Torque and horsepower. These two words are sure to be thrown around in almost any discussion about car performance—particularly when talking about muscle cars or pickup trucks. The meaning of each term and their relationship can be a bit confusing to non-mechanics.
We’re about to put that confusion to bed once and for all.
Let’s start with horsepower. It’s the more well-known of the two terms. However, most people only know that, in general, horsepower has to do with speed.
Let’s peel back another layer. In addition to speed, the measurement of horsepower takes into account distance, time and weight. It measures the rate at which an object is moved over a distance by an external force.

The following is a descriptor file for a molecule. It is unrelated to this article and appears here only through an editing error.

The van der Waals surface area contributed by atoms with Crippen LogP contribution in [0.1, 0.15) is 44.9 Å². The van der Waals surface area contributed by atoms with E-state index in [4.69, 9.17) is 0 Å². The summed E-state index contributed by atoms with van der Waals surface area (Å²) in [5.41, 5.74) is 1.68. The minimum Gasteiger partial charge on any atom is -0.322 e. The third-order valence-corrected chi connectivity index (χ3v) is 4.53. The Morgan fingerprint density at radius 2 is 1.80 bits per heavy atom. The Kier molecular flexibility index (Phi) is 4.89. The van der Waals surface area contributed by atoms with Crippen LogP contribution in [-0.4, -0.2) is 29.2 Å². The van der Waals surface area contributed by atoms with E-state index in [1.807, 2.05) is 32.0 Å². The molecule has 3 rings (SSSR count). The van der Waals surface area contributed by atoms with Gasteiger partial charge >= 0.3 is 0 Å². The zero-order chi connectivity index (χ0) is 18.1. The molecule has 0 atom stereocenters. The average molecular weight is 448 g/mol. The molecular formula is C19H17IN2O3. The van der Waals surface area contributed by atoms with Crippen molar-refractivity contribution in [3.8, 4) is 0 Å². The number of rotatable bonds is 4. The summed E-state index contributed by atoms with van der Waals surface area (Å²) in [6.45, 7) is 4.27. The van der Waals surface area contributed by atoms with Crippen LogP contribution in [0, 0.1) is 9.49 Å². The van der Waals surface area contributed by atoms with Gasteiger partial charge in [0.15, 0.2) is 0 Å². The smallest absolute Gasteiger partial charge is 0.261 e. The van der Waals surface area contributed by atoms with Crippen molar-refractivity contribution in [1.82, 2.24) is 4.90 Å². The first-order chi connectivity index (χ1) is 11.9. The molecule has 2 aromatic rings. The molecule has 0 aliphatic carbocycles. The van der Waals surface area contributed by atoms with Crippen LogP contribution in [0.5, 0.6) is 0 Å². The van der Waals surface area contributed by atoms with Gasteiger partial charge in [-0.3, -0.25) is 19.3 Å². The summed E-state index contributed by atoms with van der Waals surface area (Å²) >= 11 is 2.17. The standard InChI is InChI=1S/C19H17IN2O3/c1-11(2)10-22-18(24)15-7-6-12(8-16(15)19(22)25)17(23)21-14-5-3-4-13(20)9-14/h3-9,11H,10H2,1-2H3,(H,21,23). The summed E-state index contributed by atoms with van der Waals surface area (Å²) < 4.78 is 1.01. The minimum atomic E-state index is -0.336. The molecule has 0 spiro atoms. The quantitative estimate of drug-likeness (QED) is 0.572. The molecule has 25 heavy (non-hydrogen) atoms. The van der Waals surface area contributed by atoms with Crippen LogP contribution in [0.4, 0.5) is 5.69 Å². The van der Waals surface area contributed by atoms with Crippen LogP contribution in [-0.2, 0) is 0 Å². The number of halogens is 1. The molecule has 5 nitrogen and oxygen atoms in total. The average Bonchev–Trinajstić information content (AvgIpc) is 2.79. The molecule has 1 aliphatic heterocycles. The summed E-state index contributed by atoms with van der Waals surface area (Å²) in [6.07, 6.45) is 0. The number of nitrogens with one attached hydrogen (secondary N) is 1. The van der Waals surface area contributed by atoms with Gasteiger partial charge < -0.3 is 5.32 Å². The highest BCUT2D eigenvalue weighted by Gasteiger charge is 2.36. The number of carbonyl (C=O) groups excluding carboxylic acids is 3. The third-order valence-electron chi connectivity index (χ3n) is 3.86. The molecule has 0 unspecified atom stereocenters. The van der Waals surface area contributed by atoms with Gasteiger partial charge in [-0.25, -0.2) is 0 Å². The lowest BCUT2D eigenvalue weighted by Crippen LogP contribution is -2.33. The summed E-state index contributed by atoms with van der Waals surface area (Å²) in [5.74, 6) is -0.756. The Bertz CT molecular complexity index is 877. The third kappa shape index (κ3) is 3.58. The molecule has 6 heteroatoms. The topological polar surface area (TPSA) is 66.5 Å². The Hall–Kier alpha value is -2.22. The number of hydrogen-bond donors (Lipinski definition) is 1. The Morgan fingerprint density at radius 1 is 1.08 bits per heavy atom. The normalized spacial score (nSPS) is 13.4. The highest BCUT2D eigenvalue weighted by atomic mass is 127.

For vehicles, horsepower translates to how fast a car is “pushed” over a certain distance. It’s what determines a car’s top-speed.
This “push,” or the external force causing the car to move, comes from torque.
The Force That’s Torque
Torque, on the other hand, is a measure of rotational force, regardless of actual movement or rotation. Like the force you use to open a jar of pickles for the first time. Even though it’s not budging when you first try to twist it open, torque is still being applied.
For vehicles, torque is the rotational force applied in the engine, which reaches the wheel shaft, making it spin.
Naturally, the faster and quicker it spins, the faster the car goes. So that 0-to-60 speed that you hear about on TV auto commercials depends on a vehicle’s torque.
For trucks hauling heavy loads, getting the wheel shaft to turn at all calls for a lot of torque.
What Do Torque and Horsepower Have to Do with Each Other?
Clear as mud? We hope not.
Whether you want more horsepower for speed or torque for hauling, let Bryant Motors help you find it in your next new or used vehicle.